"We've seen patients who have decided, on their own, to take a certain pill every other day in order to save money," Legacy said. "And being in their homes, we can see these things and address them on neutral territory, which feels much less threatening than a doctor's office."

Initial results on the program are promising. The health-care bills for patients in the program have been reduced on average by 30 percent. FCHP continues to further evaluate the program through patient satisfaction surveys, tracking emergency room usage and admissions to hospitals or skilled nursing facilities.

Inside Information

While the dollars saved through the program are important, there are benefits that are also harder to measure. In this program, visiting professionals have access to information about their clients based on simple observations. For example, they might have an opportunity to assess the contents of patients' refrigerators, which can lead to on-the-spot advice about foods and drinks that are in conflict with particular medications. They can observe roadblocks to accessibility in the home, and also get a grasp on what kind of family network the patient enjoys, helping staff to tailor social services.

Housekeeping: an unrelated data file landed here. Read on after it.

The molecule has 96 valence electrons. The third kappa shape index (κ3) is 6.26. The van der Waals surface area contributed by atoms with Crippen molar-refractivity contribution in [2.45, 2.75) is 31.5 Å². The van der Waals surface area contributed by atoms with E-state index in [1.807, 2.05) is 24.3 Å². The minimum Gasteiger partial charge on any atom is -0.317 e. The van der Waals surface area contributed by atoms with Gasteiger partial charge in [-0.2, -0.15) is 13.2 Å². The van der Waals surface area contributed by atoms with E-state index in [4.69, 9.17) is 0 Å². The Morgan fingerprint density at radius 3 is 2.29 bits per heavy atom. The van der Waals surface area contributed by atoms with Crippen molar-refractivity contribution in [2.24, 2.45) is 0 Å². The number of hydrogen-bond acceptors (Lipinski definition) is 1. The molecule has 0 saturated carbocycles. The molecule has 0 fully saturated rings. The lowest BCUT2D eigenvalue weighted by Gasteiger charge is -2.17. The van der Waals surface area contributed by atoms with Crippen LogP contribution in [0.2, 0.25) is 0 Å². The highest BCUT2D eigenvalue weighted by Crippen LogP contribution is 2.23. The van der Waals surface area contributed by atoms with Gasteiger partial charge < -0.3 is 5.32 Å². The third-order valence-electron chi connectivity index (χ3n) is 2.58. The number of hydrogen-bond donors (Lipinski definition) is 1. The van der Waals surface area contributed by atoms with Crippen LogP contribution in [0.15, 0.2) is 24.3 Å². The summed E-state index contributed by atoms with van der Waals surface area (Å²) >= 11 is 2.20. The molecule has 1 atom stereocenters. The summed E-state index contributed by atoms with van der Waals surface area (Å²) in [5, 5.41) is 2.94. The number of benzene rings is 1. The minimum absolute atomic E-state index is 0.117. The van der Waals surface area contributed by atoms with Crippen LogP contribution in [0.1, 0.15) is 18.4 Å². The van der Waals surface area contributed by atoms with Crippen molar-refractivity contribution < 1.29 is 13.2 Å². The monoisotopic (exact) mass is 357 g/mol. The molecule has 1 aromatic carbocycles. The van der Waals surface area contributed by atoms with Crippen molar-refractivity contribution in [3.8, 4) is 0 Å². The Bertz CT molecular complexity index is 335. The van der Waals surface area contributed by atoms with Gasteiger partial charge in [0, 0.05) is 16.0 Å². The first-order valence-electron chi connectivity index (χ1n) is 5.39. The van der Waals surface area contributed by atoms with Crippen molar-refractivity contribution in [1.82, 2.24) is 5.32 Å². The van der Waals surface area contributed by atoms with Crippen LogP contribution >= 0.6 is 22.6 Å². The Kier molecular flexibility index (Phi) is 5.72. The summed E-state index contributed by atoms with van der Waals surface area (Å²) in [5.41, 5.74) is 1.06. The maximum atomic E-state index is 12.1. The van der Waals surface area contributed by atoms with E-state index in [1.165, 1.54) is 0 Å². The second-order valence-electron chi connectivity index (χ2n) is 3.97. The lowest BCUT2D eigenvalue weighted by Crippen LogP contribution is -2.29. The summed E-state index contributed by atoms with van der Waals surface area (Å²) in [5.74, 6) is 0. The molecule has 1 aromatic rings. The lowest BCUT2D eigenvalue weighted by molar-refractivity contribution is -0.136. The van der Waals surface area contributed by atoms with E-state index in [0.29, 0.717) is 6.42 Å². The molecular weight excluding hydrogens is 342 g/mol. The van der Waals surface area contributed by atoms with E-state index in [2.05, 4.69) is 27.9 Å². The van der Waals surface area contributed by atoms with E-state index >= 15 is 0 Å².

To accent the program, FCHP has created a Home Run Club, which is open to all participants in the program and consists of a social meeting with light snacks and plenty of opportunities for the creation of new friendships as well as transportation.

The idea for the program has been germinating with the creators for quite some time, according to Legacy.

"The Home Run Program is the result of conversations that have been going on for a couple of years," she said. "We wanted to find innovative ways to provide a higher level of care, and yes, partly because we are either dealing with parents who are aging or have been through it already and were not satisfied with the options we had."

"This is truly a quality service for the patient," said Barbara Brooks, vice president of clinical services for VNA Care Network & Hospice, who oversees visits to the home beyond normal calling hours by the staff at Fallon Clinic. "They do not want to be in and out of the hospital, but often they are afraid to call the doctor's office."

The social-emotional needs of the patients in the Home Run Program require thoughtful consideration, according to Mills. The aging process, he asserts, takes a toll on individuals who once enjoyed life without complication.

"We have this dream, as human beings, that we are going to live life fully until the very end," Mills said. "In fact, disappointingly to many humans, it's a trajectory."

One of the strengths of the home Run programs is in its staffing — according to Mills, everyone involved with running the program has a phenomenal understanding of and sensitivity to those struggling with the aging process.

"We are seeking to, in the face of these changes, sit with our patients and have those difficult conversations with them in a space that is comfortable and familiar," Mills said. "We are going to ask them, 'How are you feeling about these changes? What are you thinking? What matters to you?' "

Amanda Roberge is a freelance writer based in Leominster.